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Raj Singh I - Udaipur

August 31, 1652
Mirza Firuz Shah
Shah Jahan 1627–1658

Raj Singh I - Udaipur



Raj Singh I (24 September 1629 – 22 October 1680), was the Maharana of Mewar Kingdom (r. 1652–1680). Reign During the Mughal war of Succession, all the Mughal Princes including Aurangzeb requested him to send contingents in their support but Maharana remained aloof. Raj Singh ignored repeated demands for assistance from Aurangzeb. Instead he embarked on his own expeditions using pretence of a ceremonial "Tikadar", traditionally taken in enemy land. The Maharana swooped down on various Mughal posts in May 1658. Levies were imposed on outposts and tracts like Mandal, Banera, Shahpura, Sawar, Jahazpur, Phulia etc. which were then under Mughal control, and some areas were annexed. He next attacked pargana of Malpura, Tonk, Chatsu, Lalsot and Sambhar. He plundered these areas and triumphantly returned with spoils to Udaipur. Raj Singh in 1659 attacked Dungarpur, Banswara and Devaliya who were originally under Mewar rule but later became independent states under Mughal suzerainty. These rulers accepted the suzerainty of Mewar. Raj Singh opposed Aurangzeb multiple times, once to save the Kishangarh princess Charumati from the Mughals and once by denouncing the Jizya tax levied by Aurangzeb. Chatrapati Shivaji Maharaj had once taunted Aurangzeb by telling him to ask the Rana of Mewar for Jizya if he had the guts instead of terrorising unarmed citizens Rana Raj Singh is also known for giving protection to the Shrinathji idol of Mathura, he placed it in Nathdwara, rajsingh.he defeated aurangzeb 2 times and captured also but release during 1679-80. The Rana gave aid to Durgadas Rathore during the Rathore rebellion and fought many battles against Aurangzeb as he was the maternal uncle of Ajit Singh of Marwar. Rana was eventually poisoned by his own men who were bribed by the coward Mughal ruler Aurangzeb. He was succeeded by his son Jai Singh who continued his father's war against Aurangzeb. Mughal Library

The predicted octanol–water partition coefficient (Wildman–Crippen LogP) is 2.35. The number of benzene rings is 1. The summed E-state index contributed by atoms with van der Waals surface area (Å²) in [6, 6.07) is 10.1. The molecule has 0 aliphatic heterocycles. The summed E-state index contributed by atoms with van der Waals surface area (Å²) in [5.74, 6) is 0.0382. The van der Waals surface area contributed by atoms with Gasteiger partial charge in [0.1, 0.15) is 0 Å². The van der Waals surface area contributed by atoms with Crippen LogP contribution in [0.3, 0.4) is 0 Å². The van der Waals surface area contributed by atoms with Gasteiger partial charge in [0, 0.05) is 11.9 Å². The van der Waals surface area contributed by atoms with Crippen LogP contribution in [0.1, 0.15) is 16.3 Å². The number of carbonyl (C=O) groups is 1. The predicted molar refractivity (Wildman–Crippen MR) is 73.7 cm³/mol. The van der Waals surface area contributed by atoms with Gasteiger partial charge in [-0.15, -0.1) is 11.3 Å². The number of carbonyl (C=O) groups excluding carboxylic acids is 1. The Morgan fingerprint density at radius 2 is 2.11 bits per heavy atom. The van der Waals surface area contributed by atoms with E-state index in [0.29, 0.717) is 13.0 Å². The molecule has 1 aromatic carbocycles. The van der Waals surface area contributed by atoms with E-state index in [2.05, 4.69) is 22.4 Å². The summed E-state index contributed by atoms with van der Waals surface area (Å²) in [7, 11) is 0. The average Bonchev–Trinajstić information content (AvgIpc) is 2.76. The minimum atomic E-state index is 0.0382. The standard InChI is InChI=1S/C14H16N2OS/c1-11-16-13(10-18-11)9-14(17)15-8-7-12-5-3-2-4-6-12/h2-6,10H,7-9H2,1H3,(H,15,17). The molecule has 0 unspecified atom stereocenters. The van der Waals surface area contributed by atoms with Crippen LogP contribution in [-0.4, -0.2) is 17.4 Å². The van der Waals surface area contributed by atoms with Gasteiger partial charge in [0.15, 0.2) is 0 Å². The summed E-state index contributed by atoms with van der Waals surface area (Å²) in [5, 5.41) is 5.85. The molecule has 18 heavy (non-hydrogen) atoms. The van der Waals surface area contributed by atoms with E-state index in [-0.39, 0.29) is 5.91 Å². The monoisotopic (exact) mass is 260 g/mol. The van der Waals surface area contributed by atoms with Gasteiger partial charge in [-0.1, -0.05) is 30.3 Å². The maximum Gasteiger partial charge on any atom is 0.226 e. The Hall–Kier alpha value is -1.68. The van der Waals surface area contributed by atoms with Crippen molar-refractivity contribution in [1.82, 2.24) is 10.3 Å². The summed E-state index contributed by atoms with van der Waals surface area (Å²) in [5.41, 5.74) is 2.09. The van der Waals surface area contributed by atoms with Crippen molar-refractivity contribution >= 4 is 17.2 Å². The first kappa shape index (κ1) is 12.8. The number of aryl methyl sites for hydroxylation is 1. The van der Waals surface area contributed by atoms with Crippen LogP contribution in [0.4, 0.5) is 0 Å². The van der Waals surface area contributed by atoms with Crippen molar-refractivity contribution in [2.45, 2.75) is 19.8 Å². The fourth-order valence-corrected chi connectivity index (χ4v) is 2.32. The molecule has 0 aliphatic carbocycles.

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Ismail Mazari

average rating is null out of 5

Very good information.


The Mughal Images immediately took a much greater interest in realistic portraiture than was typical of Persian miniatures. Animals and plants were the main subject of many miniatures for albums and were more realistically depicted. To upload your images click here.

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